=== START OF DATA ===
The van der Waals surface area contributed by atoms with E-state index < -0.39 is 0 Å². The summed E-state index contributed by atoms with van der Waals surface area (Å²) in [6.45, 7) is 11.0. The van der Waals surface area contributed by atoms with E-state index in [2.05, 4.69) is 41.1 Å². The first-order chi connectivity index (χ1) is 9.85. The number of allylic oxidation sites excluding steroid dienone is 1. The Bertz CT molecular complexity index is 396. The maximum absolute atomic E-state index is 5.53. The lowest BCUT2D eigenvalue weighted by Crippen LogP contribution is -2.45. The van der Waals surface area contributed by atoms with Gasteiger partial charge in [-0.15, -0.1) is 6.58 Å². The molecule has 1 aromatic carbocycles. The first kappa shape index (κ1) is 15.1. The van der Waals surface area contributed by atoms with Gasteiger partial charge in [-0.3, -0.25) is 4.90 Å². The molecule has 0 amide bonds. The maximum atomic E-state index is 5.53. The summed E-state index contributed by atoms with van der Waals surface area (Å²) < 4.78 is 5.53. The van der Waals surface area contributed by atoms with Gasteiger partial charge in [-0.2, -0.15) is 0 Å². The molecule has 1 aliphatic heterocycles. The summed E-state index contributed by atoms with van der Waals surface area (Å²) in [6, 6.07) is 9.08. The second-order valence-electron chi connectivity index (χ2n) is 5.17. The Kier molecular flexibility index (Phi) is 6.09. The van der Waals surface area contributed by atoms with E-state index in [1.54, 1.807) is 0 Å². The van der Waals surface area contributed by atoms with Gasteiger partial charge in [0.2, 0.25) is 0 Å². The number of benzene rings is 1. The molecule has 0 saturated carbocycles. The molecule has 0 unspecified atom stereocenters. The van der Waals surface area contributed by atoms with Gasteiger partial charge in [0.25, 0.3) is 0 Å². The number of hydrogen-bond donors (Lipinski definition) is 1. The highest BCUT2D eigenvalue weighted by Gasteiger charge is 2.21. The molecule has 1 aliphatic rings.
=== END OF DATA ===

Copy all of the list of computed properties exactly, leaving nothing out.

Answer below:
The van der Waals surface area contributed by atoms with E-state index < -0.39 is 0 Å². The summed E-state index contributed by atoms with van der Waals surface area (Å²) in [6.45, 7) is 11.0. The van der Waals surface area contributed by atoms with E-state index in [2.05, 4.69) is 41.1 Å². The first-order chi connectivity index (χ1) is 9.85. The number of allylic oxidation sites excluding steroid dienone is 1. The Bertz CT molecular complexity index is 396. The maximum absolute atomic E-state index is 5.53. The lowest BCUT2D eigenvalue weighted by Crippen LogP contribution is -2.45. The van der Waals surface area contributed by atoms with Gasteiger partial charge in [-0.15, -0.1) is 6.58 Å². The molecule has 1 aromatic carbocycles. The first kappa shape index (κ1) is 15.1. The van der Waals surface area contributed by atoms with Gasteiger partial charge in [-0.3, -0.25) is 4.90 Å². The molecule has 0 amide bonds. The maximum atomic E-state index is 5.53. The summed E-state index contributed by atoms with van der Waals surface area (Å²) < 4.78 is 5.53. The van der Waals surface area contributed by atoms with Gasteiger partial charge in [-0.2, -0.15) is 0 Å². The molecule has 1 aliphatic heterocycles. The summed E-state index contributed by atoms with van der Waals surface area (Å²) in [6, 6.07) is 9.08. The second-order valence-electron chi connectivity index (χ2n) is 5.17. The Kier molecular flexibility index (Phi) is 6.09. The van der Waals surface area contributed by atoms with E-state index in [1.54, 1.807) is 0 Å². The van der Waals surface area contributed by atoms with Gasteiger partial charge in [0.2, 0.25) is 0 Å². The number of benzene rings is 1. The molecule has 0 saturated carbocycles. The molecule has 0 unspecified atom stereocenters. The van der Waals surface area contributed by atoms with Gasteiger partial charge in [0.25, 0.3) is 0 Å². The number of hydrogen-bond donors (Lipinski definition) is 1. The highest BCUT2D eigenvalue weighted by Gasteiger charge is 2.21. The molecule has 1 aliphatic rings.